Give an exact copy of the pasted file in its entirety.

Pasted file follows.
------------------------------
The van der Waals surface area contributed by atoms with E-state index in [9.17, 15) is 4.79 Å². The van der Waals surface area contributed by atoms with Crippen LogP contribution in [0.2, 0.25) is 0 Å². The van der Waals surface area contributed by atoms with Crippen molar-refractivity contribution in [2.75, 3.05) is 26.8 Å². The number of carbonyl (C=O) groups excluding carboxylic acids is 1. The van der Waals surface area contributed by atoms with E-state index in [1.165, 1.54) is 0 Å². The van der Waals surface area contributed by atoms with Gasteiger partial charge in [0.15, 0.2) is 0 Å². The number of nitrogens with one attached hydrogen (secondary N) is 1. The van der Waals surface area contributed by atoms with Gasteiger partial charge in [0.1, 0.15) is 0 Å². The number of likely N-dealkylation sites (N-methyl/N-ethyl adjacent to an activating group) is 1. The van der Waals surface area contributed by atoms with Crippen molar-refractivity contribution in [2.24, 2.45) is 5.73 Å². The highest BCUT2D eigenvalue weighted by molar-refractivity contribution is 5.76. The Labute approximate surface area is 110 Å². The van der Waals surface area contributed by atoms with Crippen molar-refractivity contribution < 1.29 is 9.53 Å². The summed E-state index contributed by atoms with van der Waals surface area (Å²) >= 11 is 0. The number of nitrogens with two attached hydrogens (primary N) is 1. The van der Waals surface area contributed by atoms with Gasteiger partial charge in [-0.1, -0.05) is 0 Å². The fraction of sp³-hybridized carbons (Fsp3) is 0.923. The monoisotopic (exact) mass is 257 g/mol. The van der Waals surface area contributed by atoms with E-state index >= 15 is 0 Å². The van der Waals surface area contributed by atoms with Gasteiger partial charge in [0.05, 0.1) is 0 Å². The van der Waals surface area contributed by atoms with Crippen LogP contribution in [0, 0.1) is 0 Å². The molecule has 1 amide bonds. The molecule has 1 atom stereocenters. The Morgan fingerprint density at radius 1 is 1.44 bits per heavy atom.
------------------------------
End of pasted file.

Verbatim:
The van der Waals surface area contributed by atoms with E-state index in [9.17, 15) is 4.79 Å². The van der Waals surface area contributed by atoms with Crippen LogP contribution in [0.2, 0.25) is 0 Å². The van der Waals surface area contributed by atoms with Crippen molar-refractivity contribution in [2.75, 3.05) is 26.8 Å². The number of carbonyl (C=O) groups excluding carboxylic acids is 1. The van der Waals surface area contributed by atoms with E-state index in [1.165, 1.54) is 0 Å². The van der Waals surface area contributed by atoms with Gasteiger partial charge in [0.15, 0.2) is 0 Å². The number of nitrogens with one attached hydrogen (secondary N) is 1. The van der Waals surface area contributed by atoms with Gasteiger partial charge in [0.1, 0.15) is 0 Å². The number of likely N-dealkylation sites (N-methyl/N-ethyl adjacent to an activating group) is 1. The van der Waals surface area contributed by atoms with Crippen molar-refractivity contribution in [2.24, 2.45) is 5.73 Å². The highest BCUT2D eigenvalue weighted by molar-refractivity contribution is 5.76. The Labute approximate surface area is 110 Å². The van der Waals surface area contributed by atoms with Crippen molar-refractivity contribution < 1.29 is 9.53 Å². The summed E-state index contributed by atoms with van der Waals surface area (Å²) >= 11 is 0. The number of nitrogens with two attached hydrogens (primary N) is 1. The van der Waals surface area contributed by atoms with Gasteiger partial charge in [-0.1, -0.05) is 0 Å². The fraction of sp³-hybridized carbons (Fsp3) is 0.923. The monoisotopic (exact) mass is 257 g/mol. The van der Waals surface area contributed by atoms with E-state index >= 15 is 0 Å². The van der Waals surface area contributed by atoms with Gasteiger partial charge in [0.05, 0.1) is 0 Å². The van der Waals surface area contributed by atoms with Crippen LogP contribution in [0, 0.1) is 0 Å². The molecule has 1 amide bonds. The molecule has 1 atom stereocenters. The Morgan fingerprint density at radius 1 is 1.44 bits per heavy atom.